This week, the U.S. Conference of Catholic Bishops will convene to discuss whether or not President Joe Biden will be allowed to receive Communion while endorsing abortion and LGBTQ rights.
The bishops, who will meet virtually from Wednesday to Friday for their annual meeting, will determine whether to ask the Committee on Doctrine to draft a teaching document on the topic of Communion, Reuters reports.
If the document is commissioned, it can be a strong symbolic rebuke of individuals with views contrary to Catholic teaching. The bishops would then proceed to review an amendable draft in their fall meeting.
In 2004, the conference issued a statement that said individual bishops could determine whether to deny Communion to pro-choice Catholic politicians.
According to the Catechism of the Catholic Church, direct abortion or willful is "gravely contrary to the moral law," and marriage should be between a man and a woman, not members of the same sex.
Biden, a professing Catholic, has caused concern among church leaders because of his support for abortion and same-sex marriage.
After taking office in January, Biden lifted federal restrictions on abortion pills to increase accessibility. The president also condensed cutting off a long-standing ban on federal funding for abortion in his 2022 budget.
In February, Sycamore Trust, an alumni group from the University of Notre Dame, wrote to the university's president urging that Biden should not speak at the university's commencement because of his pro-abortion and pro-same-sex marriage stances. The school has held to a recent tradition of having presidents speak at commencement.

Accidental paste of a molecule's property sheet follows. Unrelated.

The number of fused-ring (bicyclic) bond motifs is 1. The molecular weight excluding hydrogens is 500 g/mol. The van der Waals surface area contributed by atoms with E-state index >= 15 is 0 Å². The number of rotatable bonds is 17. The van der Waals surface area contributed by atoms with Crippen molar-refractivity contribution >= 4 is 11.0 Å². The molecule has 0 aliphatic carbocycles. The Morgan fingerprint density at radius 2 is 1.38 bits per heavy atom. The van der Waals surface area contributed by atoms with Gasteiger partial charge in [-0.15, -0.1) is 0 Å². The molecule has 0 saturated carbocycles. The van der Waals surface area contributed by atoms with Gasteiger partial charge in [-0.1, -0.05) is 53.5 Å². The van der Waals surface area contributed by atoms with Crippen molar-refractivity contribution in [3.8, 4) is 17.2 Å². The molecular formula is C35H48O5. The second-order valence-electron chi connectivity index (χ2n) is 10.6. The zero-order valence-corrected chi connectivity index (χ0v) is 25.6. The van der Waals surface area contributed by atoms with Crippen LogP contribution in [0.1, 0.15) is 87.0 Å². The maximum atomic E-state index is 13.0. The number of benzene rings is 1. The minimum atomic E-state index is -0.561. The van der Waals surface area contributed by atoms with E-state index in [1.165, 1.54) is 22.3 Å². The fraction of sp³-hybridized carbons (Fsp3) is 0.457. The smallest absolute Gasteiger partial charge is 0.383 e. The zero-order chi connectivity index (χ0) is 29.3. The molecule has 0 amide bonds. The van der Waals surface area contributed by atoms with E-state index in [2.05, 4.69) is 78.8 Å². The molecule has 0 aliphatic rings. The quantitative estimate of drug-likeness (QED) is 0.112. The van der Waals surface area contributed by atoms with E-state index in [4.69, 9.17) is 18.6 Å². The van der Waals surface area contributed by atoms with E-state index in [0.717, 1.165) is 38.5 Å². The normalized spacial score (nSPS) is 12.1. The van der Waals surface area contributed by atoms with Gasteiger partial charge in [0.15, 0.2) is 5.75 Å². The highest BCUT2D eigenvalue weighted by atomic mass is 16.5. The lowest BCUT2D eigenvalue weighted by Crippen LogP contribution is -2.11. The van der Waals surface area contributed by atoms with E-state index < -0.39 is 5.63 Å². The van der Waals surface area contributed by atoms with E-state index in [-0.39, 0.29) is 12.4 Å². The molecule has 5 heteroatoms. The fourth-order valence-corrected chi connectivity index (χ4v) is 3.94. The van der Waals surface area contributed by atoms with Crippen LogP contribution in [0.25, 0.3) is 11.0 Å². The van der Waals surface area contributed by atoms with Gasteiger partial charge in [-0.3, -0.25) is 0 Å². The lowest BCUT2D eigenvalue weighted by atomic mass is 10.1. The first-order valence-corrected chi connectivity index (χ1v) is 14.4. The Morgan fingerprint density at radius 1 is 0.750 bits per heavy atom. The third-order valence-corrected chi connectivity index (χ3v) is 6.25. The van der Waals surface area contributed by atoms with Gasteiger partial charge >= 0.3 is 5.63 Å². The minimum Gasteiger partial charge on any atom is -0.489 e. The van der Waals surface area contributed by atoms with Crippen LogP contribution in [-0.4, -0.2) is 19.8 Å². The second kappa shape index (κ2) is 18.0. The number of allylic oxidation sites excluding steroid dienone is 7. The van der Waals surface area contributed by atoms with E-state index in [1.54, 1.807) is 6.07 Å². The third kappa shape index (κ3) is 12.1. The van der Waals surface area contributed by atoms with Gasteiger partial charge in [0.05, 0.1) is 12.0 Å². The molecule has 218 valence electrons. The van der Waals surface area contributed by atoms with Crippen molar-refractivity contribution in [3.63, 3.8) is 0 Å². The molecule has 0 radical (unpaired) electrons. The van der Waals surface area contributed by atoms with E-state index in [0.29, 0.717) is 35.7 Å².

Biden, however, ultimately turned down the speaking invitation due to a scheduling conflict, Catholic News Agencyreports.
The White House hopes that Biden would appear in a future commencement ceremony during his first term.
As Christian Headlines previously reported, a Gallup poll conducted in March found that 55 percent of Republican Catholics said that Biden should be denied Communion. On the other hand, 67 percent of U.S. Catholics believe Biden should continue to receive communion "regardless of his views on abortion."
Photo courtesy: ©Getty Images/Drew Angerer/Staff
Milton Quintanilla is a freelance writer. He is also the co-hosts of the For Your Soul podcast, which seeks to equip the church with biblical truth and sound doctrine. Visit his blog Blessed Are The Forgiven.